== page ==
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By Robert Haynes-Peterson

It’s sometimes easy to forget, while memorizing and analyzing the indigenous grapes of Italy, that wines schools train wine professionals, and wine professionals are in the hospitality business. For them, it is not simply enough to be able to pontificate on the monopoles of the Côtes-du-Rhône or the age-worthiness of Super Tuscans – the skill is in the service.

A wine professional applies their deep knowledge of “wine the concept” all while ordering inventory, guiding customers and storing “wine the commodity.” They apply the years of learned knowledge while building out a wine menu: one, perhaps, that offers the diner the right mix of comfort and appropriate pricing, with just a hint of adventure and obscurity, all while meeting the restaurant’s desired budgets and margins. They apply the hard-earned concepts, like understanding of a grape’s flavor profile and a winemaker’s signature, when working with Chef to create a multi-course pairing dinner. They apply it when offering suggestions to the guest or fielding questions, complaints or compliments.

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The WSET Level 2 text and workbook offers brief discussions on the topic (it gets greatly expanded in Level 3 and the Diploma). Because wine service is part and parcel of the whole concept of what wine is and what truly defines a wine professional, rather than spend a concentrated day discussing the details in class, our instructor May Matta-Aliah of In the Grape incorporated service elements throughout each class. From pairing suggestions with our weekly tastings to the proper way to open a Champagne bottle (not, as I’d hoped, with a loud pop, a dangerous projectile and bubbling wine spilling over beautiful models).

“Understanding storage and service is vital,” Matta-Aliah told the class which consisted of people already in the service industry or in wine shops, as well as those hoping to launch a career. From the second week of class, as we studied the factors affecting quality and price of age-worthy wines versus “every day” wines, elements of proper storage were outlined.

“All of the practices that go into grape growing, harvesting and winemaking have a dollar value attached to them,” Matta-Aliah said. This, in turn influences the sommelier’s understanding of the importance of proper storage, inventory selection, and budgeting – when is it prudent, for example, to replace a well-regarded but expensive wine with a less expensive hidden gem?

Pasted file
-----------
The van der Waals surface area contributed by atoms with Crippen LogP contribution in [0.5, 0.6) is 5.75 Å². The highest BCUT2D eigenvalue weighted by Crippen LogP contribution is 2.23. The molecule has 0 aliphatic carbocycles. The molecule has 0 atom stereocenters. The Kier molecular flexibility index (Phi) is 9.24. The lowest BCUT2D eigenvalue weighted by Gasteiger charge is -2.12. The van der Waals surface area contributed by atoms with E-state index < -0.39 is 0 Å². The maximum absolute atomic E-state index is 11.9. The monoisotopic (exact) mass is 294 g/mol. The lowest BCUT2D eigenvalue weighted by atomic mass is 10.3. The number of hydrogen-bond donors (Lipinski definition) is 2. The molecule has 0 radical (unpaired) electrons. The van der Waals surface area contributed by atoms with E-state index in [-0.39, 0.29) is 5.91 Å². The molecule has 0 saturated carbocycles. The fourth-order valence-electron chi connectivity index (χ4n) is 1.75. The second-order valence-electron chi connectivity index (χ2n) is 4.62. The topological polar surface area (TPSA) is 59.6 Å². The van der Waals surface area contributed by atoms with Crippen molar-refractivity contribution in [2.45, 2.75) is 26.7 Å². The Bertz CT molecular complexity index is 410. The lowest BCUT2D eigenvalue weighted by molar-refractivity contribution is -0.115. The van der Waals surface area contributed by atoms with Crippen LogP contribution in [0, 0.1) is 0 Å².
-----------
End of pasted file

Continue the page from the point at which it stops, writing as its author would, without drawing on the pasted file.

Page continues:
When we arrived at the Pinot Noirs of Burgundy, the complexities of how vineyards are managed and categorized and grapes are bought and sold make it vital, she noted, to “know your producers.” This guides the wine professional in making the best buying and collecting decisions possible, and helps when attempting to replicate that impossible-to-find bottle you and your guests enjoyed.

In general, the nuts-and-bolts of storage are relatively straightforward: Wines with corks should be stored on their sides. Different wine styles are best stored, and later served, at different temperatures, always out of the light. Avoid storing wines in the kitchen or anywhere that experiences broad temperature fluctuations.

Though, for classroom purposes and per WSET guidelines, all tastings were done in the same stemmed wine glass, learning traditionally appropriate glassware for the wide variety of styles enhances the guest’s experience and looks great to boot. If you happened to catch the television miniseries “Uncorked” or the movie “Somm”,  both of which track the gruelling process of trying to pass the exclusive Court of Master Sommeliers exam, you know that even such seemingly simple tasks as properly opening a bottle of wine can sometimes trip up even very experienced sommeliers and stewards.

“The challenge isn’t simply cosmetic, improperly opening a bottle can leave cork residue, cause spillage and even physical damage.”

When it comes to pairings, Matta-Aliah regularly offered up insightful, detailed suggestions, taking the concept well beyond “meat for red, fish for white.” In general pairing suggestions would complement existing flavors or character in the wines, sometimes they would appropriately contrast – tart, bright wines, for example, cutting through heavy fats or overpowering spices. The 2014 Albariño from the Rías Baixas DO in Spain, for example, “shines” when paired with seafoods and sauce-driven paellas. A medium-bodied Tuscan Chianti Classico, on the other hand, “really wants an osso buco. It’s a whole different beast when paired with food,” according to Matta-Aliah.

Oh… and that model-free Champagne service? Keep one hand over the cage at all times – it doesn’t get twisted completely free of the cork – and turn the bottle, not the cork.


Interested in studying for a WSET qualification like Robert? Learn more here.